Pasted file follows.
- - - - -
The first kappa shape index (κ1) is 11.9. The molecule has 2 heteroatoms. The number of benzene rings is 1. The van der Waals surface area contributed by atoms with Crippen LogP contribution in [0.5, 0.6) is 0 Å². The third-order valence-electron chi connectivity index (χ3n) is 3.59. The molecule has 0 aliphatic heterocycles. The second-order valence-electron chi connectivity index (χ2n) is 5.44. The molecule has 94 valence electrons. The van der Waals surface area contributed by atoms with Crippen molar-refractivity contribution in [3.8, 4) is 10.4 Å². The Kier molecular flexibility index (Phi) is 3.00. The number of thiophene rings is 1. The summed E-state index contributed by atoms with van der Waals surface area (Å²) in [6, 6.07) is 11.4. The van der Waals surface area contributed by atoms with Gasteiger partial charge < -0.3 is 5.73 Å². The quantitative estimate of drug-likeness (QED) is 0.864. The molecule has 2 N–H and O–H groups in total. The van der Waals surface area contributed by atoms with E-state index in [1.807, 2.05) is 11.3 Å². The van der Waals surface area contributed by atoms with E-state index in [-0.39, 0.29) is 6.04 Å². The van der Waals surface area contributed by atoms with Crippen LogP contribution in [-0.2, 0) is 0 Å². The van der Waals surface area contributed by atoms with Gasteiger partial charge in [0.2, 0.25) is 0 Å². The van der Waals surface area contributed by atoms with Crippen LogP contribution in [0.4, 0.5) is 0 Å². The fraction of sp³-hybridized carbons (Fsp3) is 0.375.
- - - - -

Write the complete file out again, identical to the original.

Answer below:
The first kappa shape index (κ1) is 11.9. The molecule has 2 heteroatoms. The number of benzene rings is 1. The van der Waals surface area contributed by atoms with Crippen LogP contribution in [0.5, 0.6) is 0 Å². The third-order valence-electron chi connectivity index (χ3n) is 3.59. The molecule has 0 aliphatic heterocycles. The second-order valence-electron chi connectivity index (χ2n) is 5.44. The molecule has 94 valence electrons. The van der Waals surface area contributed by atoms with Crippen molar-refractivity contribution in [3.8, 4) is 10.4 Å². The Kier molecular flexibility index (Phi) is 3.00. The number of thiophene rings is 1. The summed E-state index contributed by atoms with van der Waals surface area (Å²) in [6, 6.07) is 11.4. The van der Waals surface area contributed by atoms with Gasteiger partial charge < -0.3 is 5.73 Å². The quantitative estimate of drug-likeness (QED) is 0.864. The molecule has 2 N–H and O–H groups in total. The van der Waals surface area contributed by atoms with E-state index in [1.807, 2.05) is 11.3 Å². The van der Waals surface area contributed by atoms with E-state index in [-0.39, 0.29) is 6.04 Å². The van der Waals surface area contributed by atoms with Crippen LogP contribution in [-0.2, 0) is 0 Å². The van der Waals surface area contributed by atoms with Gasteiger partial charge in [0.2, 0.25) is 0 Å². The van der Waals surface area contributed by atoms with Crippen LogP contribution in [0.4, 0.5) is 0 Å². The fraction of sp³-hybridized carbons (Fsp3) is 0.375.